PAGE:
With Up To 50,000 Gang Members In New York, Gillibrand Announces New Legislative Agenda To Combat Gang Activity
Gillibrand Plan Beefs Up Law Enforcement, Expands Access to Mentoring Programs, Builds Community Coalitions to Fight Gangs, Launches Better Prevention & Intervention Strategies To Keep New York Communities Safe, Gang-Free
June 16, 2010
Washington, DC – With as many as 50,000 gang members in New York, U.S. Senator Kirsten Gillibrand is announcing a new legislative agenda to combat gang activity, keep at-risk youth out of gangs, and keep our communities safe and economy growing. Senator Gillibrand’s plan increases resources for law enforcement to fight gang activity, toughens penalties for gang-related offenses, expands access to effective mentoring programs to keep children out of gangs, and brings community leaders together to develop the right strategies to fight gang activity in local communities across New York.
“We can never allow the lure of gangs to surpass opportunities for our children to grow and achieve their full potential,” Senator Gillibrand said. “Too many communities are seeing increasing gang activity and the violent crime that comes with it. It’s time to fight back with better resources for our law enforcement, tougher penalties to lock up offenders, positive role models to guide our children to success, and unite communities to keep our families safe.”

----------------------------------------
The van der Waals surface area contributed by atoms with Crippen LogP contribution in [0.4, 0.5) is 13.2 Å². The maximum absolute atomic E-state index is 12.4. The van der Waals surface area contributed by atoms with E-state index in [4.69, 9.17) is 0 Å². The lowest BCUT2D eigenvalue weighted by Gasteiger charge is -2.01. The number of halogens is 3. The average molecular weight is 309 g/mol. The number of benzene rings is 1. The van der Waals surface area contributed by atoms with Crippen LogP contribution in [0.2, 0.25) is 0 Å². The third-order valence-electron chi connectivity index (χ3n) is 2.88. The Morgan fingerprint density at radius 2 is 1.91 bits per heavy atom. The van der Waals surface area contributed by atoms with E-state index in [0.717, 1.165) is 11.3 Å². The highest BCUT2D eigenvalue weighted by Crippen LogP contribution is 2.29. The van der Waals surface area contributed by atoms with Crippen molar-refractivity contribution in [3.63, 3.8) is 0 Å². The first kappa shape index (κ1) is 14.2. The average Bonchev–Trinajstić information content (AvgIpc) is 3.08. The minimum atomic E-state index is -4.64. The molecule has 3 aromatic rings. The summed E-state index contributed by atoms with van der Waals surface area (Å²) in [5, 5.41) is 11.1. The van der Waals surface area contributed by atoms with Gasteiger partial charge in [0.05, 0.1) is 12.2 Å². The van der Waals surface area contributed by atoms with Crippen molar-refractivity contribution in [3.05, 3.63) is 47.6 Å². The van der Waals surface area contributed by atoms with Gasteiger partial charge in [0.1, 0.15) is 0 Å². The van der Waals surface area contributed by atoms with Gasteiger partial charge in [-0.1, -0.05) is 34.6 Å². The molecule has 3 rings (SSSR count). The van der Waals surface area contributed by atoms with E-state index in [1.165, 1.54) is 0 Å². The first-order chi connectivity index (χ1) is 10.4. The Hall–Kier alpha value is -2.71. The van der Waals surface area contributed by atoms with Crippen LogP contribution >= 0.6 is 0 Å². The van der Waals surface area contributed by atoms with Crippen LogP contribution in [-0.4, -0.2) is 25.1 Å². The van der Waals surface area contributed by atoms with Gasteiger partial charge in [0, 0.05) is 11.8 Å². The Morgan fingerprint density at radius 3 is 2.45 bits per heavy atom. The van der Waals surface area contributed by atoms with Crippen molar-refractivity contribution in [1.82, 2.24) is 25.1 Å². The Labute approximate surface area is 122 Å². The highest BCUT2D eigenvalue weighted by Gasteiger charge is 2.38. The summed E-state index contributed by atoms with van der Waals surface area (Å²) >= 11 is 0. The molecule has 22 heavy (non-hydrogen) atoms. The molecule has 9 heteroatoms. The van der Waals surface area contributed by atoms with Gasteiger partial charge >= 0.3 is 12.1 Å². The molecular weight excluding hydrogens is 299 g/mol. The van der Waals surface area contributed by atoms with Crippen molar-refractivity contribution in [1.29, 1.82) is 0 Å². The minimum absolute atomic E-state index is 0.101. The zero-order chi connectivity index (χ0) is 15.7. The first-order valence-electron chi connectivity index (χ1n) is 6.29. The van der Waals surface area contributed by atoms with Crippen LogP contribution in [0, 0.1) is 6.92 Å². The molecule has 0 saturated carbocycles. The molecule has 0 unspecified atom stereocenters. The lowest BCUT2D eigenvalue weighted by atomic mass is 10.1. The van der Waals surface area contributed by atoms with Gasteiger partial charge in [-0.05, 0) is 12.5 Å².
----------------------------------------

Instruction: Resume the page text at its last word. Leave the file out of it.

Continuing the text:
READ the full report estimating the amount of gang members in New York State.
- In New York City, there as many as 22,000 gang members.
- In Western New York, there are as many as 4,000 gang members.
- In the Rochester/Finger Lakes Region, there are as many as 3,000 gang members.
- In Central New York, there are as many as 4,000 gang members.
- In the Southern Tier, there are as many as 2,000 gang members.
- In the Capital Region, there are as many as 3,500 gang members.
- In the North Country, there are as many as 500 gang members.
- In the Hudson Valley, there are as many as 4,500 gang members.
- On Long Island, there are as many as 5,000 gang members.
Gang Prevention and Intervention
Senator Gillibrand is cosponsoring the Youth PROMISE Act to help keep children from joining gangs and fight gang-related crime. The legislation would draw on recommendations from a broad range of community leaders and experts to develop effective policies to prevent children from joining gangs and break up existing gangs.
Specifically, communities facing the greatest youth gang and crime challenges would initiate a coordinated response from law enforcement, court services, schools, social services, health and mental health providers, and community-based service organizations, including faith-based organizations.
These key players will form a council to develop a comprehensive plan for implementing evidence-based prevention and intervention strategies. These strategies will be targeted at young people who are involved in, or at risk of becoming involved in, gangs or the juvenile or criminal justice system to redirect them toward productive and law-abiding alternatives.
The Youth PROMISE Act would also enhance state and local law enforcement efforts regarding youth and gang violence.
Keeping Children Out of Gangs with Better Access to Youth Mentoring